Lovaas: Bound to a bed. The child would be bound to a bed spread-eagled so that he could not get to himself. We discovered how to handle self-destructive behavior in a very accidental way. When we first started to treat autistic kids we began with only one child. I would pick up Beth at her parents' house at 9:00 in the morning and I would drop her off at three, so we had her for about six hours a day, five days a week. You spend that much time with someone and you get to know them pretty well. In fact, I saw more of her than I did of my own children. Well, what happened was that she ceased to be a patient for me — she was simply a child, just like one of my own children.
Beth did very well in some ways; she learned very quickly. But she was also very self-destructive. One day I was talking with her teacher and Beth began hitting her head against the edge of a steel cabinet. She would only hit steel cabinets and she would only hit them on the edge because, you see, she wanted to draw blood. Well, I think because I knew her so well, I just reacted automatically, the way I would have with one of my own children. I just reached over and cracked her one right on the rear. She was a big fat girl so I had an easy target. And I remember her reaction: She turned around and looked at me as if to say, "What the hell is going on? Is this a psychiatric clinic or isn't it?" And she stopped hitting herself for about 30 seconds and then, you see, she sized up the situation, laid out her strategy and then she hit herself once more. But in those 30 seconds while she was laying out her strategy, Professor Lovaas was laying out his. At first I thought, "God, what have I done," but then I noticed that she had stopped hitting herself. I felt guilty, but I felt great. Then she hit herself again and I really laid it on her. You see, by then I knew that she could inhibit it, and that she would inhibit it if she knew I would hit her. So I let her know that there was no question in my mind that I was going to kill her if she hit herself once more, and that was pretty much it. She hit herself a few times after that, but we had the problem licked. One of the things that this taught me was that if you treat these kids like patients, you are finished. The best thing you can do is treat them like people.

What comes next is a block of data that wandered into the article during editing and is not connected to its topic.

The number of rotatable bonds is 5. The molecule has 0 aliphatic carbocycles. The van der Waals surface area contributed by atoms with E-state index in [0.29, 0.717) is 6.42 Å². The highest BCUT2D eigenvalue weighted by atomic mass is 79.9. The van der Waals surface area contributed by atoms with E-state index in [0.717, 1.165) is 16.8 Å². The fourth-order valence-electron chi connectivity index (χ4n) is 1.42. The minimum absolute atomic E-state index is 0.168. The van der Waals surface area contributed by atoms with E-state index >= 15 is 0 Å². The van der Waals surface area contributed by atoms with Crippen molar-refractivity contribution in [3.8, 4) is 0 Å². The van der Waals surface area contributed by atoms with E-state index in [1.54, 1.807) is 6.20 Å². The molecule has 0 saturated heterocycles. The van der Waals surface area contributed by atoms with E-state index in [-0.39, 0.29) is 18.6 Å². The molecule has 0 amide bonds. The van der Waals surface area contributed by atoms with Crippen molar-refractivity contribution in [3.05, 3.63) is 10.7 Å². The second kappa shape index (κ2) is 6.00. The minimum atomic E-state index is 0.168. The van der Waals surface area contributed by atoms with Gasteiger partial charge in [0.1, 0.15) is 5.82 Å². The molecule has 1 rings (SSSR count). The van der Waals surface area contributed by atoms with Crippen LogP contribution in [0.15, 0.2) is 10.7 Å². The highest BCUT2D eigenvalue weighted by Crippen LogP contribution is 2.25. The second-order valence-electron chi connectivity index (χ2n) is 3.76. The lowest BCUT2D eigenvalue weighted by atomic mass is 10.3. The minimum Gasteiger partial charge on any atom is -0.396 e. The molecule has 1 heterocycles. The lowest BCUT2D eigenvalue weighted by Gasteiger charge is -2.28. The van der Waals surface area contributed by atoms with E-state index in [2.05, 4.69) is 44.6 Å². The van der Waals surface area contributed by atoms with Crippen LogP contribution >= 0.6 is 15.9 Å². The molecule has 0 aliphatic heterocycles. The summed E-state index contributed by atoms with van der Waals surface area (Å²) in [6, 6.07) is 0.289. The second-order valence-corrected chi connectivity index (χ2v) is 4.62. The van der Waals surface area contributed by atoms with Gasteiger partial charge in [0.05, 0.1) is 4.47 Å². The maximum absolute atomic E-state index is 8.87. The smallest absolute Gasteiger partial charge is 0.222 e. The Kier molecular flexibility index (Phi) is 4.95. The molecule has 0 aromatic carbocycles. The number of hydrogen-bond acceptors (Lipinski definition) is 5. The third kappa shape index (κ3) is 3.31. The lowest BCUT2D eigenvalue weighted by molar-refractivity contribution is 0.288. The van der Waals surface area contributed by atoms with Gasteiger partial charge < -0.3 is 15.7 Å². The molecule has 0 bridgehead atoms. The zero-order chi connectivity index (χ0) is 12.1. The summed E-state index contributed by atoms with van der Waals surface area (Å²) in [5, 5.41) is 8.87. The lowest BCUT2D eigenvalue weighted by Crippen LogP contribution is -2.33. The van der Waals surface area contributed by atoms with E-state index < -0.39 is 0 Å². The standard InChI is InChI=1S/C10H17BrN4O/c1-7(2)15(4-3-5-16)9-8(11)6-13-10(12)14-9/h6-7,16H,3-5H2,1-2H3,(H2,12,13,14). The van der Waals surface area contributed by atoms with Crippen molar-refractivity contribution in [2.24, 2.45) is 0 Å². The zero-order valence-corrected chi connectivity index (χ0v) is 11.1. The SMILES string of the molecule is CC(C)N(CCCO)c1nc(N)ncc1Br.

So then we sort of specialized in treating self-mutilative kids. We took in some of the worst cases that the state hospitals could provide. We used electric shock and spanking as punishment. The procedure was simple — we just set up a contingent punishment for self-mutilative behavior.
Chance: When you say "contingent punishment" you mean that you shock them only when they self-mutilate.